Carlos Guestrin, Amazon professor of Machine Learning at the University of Washington, and founder and CEO of Turi (a machine learning startup recently bought by Apple) also had a great presentation along with Kostas Tzoumas, founder and CEO of Data Artisans (a company implementing Apache Flink, stream data processing).

With Instacart, Stanley talked about how its 100 staff works to make sure it delivers within 60 minutes as it tries to capture its 600-million market with its product and retail partnerships. “Delivering orders really matters….(It’s) critical for customer happiness,” adding how it has achieved profitable unit economics driven in part by huge decreases in fulfillment time.

How does Uber operate in 75 countries and 500 cities? Murugesan credits its thousands of city operators; on-the-ground team who run and scale its transportation network and hundreds of data scientists and analysts as well as its engineering teams.

“We do A/B experimentations, spend analysis, build automated data applications,” he said, adding it has a scalable ingestion model – homegrown streaming ingestion solution and Hadoop Data Lake (no more limits to storage).

Guestrin exclaims, “Machine learning is hot, but can you trust it. How do we know they’re working? “You deploy a model and do A/B testing.”

He used Netflix as an example and how we trust its AI system.

Data as complete, clean, contextual, consumable information

NEW YORK—When we’re drowning in data but still thirsting for information, what does that say about data’s role out there? Prakash Nanduri, founder and CEO of Paxata, thinks there is a way for business users and information workers to understand data more as information: “when it’s complete, clean, contextual and consumable.”

http://www.meetup.com/DataDrivenNYC/events/229759269/

Nanduri was at the Data-Driven meetup last April 11 at AXA Equitable Center with three other data companies,

Haoyuan Li, CEO of Alluxio on next generation storage; Florian Douetteau, founder and CEO of Dataiku on its data science platform and Sri Ambati, founder and CEO of H2O.ai, with its machine learning API for smarter applications.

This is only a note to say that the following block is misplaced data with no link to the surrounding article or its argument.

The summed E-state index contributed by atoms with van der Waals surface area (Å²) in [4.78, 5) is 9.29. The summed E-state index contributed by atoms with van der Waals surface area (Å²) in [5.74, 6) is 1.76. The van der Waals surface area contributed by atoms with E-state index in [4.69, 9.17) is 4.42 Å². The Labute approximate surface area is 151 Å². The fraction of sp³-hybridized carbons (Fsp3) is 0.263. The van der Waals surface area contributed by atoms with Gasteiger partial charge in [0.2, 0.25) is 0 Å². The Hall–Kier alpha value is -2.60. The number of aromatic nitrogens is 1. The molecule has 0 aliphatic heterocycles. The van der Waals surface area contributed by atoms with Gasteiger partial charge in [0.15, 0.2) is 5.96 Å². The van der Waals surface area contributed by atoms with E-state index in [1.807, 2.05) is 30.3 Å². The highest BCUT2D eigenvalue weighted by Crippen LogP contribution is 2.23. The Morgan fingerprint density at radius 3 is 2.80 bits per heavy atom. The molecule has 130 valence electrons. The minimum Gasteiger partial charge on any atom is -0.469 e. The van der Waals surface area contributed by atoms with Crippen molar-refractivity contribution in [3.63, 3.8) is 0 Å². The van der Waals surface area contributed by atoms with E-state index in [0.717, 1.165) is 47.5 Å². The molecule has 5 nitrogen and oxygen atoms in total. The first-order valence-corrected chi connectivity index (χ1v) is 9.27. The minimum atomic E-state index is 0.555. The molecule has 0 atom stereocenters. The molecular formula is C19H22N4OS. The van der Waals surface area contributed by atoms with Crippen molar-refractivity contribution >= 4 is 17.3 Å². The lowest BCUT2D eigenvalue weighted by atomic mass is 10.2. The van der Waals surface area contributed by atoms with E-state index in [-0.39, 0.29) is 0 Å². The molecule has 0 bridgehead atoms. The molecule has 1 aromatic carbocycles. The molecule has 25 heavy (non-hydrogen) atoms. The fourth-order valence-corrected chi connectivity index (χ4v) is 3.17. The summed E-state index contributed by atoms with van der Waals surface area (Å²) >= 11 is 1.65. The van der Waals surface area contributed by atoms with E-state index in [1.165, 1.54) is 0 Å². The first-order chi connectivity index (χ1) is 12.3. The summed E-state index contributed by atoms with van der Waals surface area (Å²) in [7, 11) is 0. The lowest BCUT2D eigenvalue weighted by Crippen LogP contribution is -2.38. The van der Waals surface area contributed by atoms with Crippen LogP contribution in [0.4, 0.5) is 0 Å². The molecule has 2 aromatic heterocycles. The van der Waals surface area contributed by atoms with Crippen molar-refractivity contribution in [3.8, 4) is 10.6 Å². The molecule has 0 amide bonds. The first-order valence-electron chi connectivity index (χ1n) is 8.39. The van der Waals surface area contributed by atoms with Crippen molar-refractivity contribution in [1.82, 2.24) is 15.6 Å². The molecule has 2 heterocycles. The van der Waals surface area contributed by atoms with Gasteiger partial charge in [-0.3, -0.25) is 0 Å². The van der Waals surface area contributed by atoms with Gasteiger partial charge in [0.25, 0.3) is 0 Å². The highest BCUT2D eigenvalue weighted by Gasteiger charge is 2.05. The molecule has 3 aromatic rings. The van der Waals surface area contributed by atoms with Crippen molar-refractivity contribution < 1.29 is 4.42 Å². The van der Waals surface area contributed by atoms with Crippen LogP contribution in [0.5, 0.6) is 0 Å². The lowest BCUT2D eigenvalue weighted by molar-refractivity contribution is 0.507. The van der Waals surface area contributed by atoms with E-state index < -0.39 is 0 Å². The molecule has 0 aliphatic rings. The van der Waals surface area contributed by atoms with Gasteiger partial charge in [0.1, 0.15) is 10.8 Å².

With its self-service data preparation software, Nanduri shows us how it works to make information out of data in various phases. From its presentation of visual guidance and library of tools to help everyone make education assumptions, Paxata gives you the tools and guides you proactively with the raw or messy data based on your history of data preparation.

From its library, Paxata recommends improvements based on crowdsourced answers. Lastly, it automatically transforms data for immediate consumption as it continuously learns from user interactions. A visual paradigm, he said, is created.

Can you make a data analyst and data engineer work together? Dataiku’s Doutteau thinks two mindsets can co-exist– the clickers and coders.  “You have to make those two work together.”

Dataiku is the developer of DSS, the integrated development platform for data professionals to turn raw data into predictions. The new integrated visual environment in DSS3 includes a dedicated production node feature that solves the problem of development environments typically disconnected and incompatible with production environments.

One can now deploy, test and roll-back instance of data applications in the data engineering process, which permits the team to build, run and improve data products.

Haoyuan Li, CEO of Alluxio (formerly Tachyon) flew from California to talk about its memory speed virtual distributed storage, with its memory-centric architecture designed for memory i/0.  

Renamed a month ago, Li talked about how Alluxio has come a long way from the time it started in summer 2012 at the University of Berkeley AMPLab to the time it became open source in 2013 to the company’s deployment in 100 companies. It has raised $7.5 million from Andreessen Horowitz, the leading VC firm based in Silicon Valley..

“We power up your workloads,” he said, citing how Baidu queries data 30 times faster (now). “We enable new workloads across storage systems. We work with frameworks of your choices and scale storage and compute independently.”

Ambati of H20 said the company scales statistics, machine learning and math over Big Data. It develops predictive analysis applications for such as tasks as detecting fraudulent transactions, forecasting online customer purchase, and predicting best time for running ads, among others.